Cook County Jail should reduce population to address coronavirus threat

The Chicago Community Bond Fund and dozens of other organizations call to release detainees held because they can’t afford bail and limit new admissions to protect inmates, staff, and the general public.

Print More

Photo by Sophia Nahli Allison

Cook County Jail inmates

With health experts warning that coronavirus outbreaks in prisons and jails are only a matter of time, local advocates have called on Cook County to take immediate steps to reduce its jail population in order to protect detainees, staff, and the general public.

About 1,500 of Cook County Jail’s inmates now awaiting trial are being held solely because they can’t afford money bonds, and they should be released immediately, according to an open letter from the Chicago Community Bond Fund and two dozen other local groups. People given money bonds have been cleared for pretrial release and are in jail only because they can’t afford bail, and CCBF believes Cook County Sheriff Tom Dart could order them released, said Matthew McLoughlin, the group’s director of programs.

The open letter called for a moratorium on new money bonds and for avoiding as many new admissions to the jail as possible. It also called for lifting the ban on hand sanitizer for the jail population and lifting restrictions on people confined at home on electronic monitoring, for whom simple errands like grocery shopping are routinely denied.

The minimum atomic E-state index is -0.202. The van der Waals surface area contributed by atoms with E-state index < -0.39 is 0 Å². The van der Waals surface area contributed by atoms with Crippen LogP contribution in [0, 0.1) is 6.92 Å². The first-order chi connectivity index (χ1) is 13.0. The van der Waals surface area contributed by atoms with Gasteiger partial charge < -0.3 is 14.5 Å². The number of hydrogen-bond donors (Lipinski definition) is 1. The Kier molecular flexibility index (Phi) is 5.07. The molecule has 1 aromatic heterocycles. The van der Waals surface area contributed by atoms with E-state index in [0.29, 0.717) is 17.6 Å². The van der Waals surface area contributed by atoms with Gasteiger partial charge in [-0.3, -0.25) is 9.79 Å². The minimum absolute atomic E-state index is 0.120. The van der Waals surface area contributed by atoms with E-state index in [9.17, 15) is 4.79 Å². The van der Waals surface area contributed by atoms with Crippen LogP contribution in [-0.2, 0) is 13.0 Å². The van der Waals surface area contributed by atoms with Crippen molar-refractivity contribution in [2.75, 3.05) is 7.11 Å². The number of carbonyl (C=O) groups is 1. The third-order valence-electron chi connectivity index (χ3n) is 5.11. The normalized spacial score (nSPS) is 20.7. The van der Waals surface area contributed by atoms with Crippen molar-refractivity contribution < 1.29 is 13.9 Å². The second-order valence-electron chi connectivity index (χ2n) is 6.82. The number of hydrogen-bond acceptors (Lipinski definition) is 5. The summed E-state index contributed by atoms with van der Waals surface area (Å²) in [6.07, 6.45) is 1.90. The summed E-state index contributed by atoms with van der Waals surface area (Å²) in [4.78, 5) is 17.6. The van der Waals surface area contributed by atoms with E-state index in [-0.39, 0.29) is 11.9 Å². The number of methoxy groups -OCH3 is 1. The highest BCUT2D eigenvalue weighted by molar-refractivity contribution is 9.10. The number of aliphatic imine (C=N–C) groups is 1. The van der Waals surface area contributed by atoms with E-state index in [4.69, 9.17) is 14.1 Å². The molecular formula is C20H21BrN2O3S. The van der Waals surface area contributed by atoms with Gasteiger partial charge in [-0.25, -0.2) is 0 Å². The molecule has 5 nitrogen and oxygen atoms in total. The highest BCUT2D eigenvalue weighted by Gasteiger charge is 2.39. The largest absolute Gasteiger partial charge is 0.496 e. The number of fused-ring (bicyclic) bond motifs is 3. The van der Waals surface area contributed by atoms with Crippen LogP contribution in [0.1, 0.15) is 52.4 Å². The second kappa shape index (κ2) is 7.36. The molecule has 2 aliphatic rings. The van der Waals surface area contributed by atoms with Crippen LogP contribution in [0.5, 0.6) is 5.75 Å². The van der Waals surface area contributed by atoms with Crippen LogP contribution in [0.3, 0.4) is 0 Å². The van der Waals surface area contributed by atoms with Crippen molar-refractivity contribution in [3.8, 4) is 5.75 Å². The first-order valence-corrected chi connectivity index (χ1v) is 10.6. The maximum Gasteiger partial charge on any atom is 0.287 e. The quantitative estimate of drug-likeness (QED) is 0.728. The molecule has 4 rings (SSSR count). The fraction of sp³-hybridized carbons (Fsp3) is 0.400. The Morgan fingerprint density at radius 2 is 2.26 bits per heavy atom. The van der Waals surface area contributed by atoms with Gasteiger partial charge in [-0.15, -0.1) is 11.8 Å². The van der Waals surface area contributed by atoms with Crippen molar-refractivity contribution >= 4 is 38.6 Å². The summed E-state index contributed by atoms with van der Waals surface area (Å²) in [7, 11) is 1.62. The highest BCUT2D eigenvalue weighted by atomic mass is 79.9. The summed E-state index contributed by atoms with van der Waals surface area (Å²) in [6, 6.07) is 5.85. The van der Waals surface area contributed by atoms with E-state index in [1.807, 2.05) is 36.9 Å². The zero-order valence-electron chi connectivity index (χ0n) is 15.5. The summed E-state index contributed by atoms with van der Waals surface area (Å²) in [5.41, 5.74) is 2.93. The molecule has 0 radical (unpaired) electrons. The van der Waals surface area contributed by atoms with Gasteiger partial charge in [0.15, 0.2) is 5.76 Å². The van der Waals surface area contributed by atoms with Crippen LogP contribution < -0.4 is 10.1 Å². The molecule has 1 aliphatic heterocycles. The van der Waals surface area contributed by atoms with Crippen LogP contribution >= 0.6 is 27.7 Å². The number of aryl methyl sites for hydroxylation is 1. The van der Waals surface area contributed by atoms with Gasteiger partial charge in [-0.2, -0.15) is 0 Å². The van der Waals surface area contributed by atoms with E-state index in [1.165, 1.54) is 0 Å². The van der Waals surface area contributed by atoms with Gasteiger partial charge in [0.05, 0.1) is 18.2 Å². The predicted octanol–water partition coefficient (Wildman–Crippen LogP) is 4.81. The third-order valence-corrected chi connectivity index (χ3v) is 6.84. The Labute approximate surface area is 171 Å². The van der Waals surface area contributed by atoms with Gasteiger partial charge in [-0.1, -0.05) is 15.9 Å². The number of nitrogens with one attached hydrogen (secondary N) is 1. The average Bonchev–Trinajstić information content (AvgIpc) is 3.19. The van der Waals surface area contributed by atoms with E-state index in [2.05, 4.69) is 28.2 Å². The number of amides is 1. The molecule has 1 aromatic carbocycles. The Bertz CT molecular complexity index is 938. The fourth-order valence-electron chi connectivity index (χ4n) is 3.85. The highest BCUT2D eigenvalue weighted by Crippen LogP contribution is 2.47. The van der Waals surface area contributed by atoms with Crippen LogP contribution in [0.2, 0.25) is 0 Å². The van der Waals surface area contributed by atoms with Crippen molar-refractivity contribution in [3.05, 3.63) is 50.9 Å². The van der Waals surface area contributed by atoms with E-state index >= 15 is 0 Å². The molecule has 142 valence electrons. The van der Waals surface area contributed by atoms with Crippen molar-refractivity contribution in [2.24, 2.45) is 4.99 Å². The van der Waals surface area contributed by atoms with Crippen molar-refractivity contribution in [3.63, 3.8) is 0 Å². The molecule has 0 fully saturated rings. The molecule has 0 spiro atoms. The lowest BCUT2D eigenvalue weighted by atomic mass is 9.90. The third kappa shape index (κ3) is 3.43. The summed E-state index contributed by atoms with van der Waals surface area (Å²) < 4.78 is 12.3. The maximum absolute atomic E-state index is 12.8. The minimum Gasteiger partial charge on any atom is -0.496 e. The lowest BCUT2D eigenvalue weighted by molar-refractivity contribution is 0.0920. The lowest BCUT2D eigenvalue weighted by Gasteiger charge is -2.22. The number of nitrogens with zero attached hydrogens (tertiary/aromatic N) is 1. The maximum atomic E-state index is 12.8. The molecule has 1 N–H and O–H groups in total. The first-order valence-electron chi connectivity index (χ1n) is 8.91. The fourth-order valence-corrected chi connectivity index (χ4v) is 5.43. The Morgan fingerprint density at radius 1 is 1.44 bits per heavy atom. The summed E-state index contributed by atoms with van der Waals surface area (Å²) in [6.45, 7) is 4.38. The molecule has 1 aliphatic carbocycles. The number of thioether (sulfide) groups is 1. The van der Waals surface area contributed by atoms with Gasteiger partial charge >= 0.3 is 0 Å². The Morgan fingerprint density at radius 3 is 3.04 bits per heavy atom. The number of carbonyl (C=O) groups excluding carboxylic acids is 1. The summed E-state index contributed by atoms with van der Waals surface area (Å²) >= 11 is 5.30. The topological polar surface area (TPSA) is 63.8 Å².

RELATED:

Pritzker must act now to prevent coronavirus devastation behind bars in Illinois

 

Chief Judge Timothy C. Evans announced last week that most criminal and civil cases in the Cook County Circuit Court will be postponed for 30 days, though bail hearings, arraignments and preliminary hearings will continue. 

“Cancellation of court dates should not delay anyone’s release from Cook County Jail,” the open letter argued. “Given that 70% of people released from Cook County Jail return directly to the community, any failure to resolve court cases at the same pace will increase the number of people in jail and thus the threat to their individual health and public health.”

McLoughlin said that with visitations now cut off, access to telephones and to video visitation should be increased. “People have a right to know what’s happening with their family and friends,” he said.

The combination of close confinement in unsanitary conditions along with constant traffic in and out of jail makes it particularly susceptible to an infectious outbreak, according to experts — and cases are already showing up in some facilities. Governor J.B. Pritzker “has recommended against gatherings of more than 250 people, and the [Centers for Disease Control] has recommended against gatherings of more than 50 people, and we’re wondering how this concentration of 5,500 people fits in with that,” said McLoughlin.

He said law enforcement agencies should cooperate in reducing jail admissions and cited efforts in cities around the country along those lines. Bexar County in Texas, which includes San Antonio, is reportedly suspending arrests for minor offenses in order to keep jail admissions down. In Mahoning County, Ohio, which includes Youngstown, the sheriff’s office is refusing all nonviolent misdemeanor arrests at the county jail and telling officers to issue summonses instead.

“This is an unprecedented situation and it calls for unprecedented action in response,” said McLoughlin. “But it seems like the response is coming too slowly at every level of government.”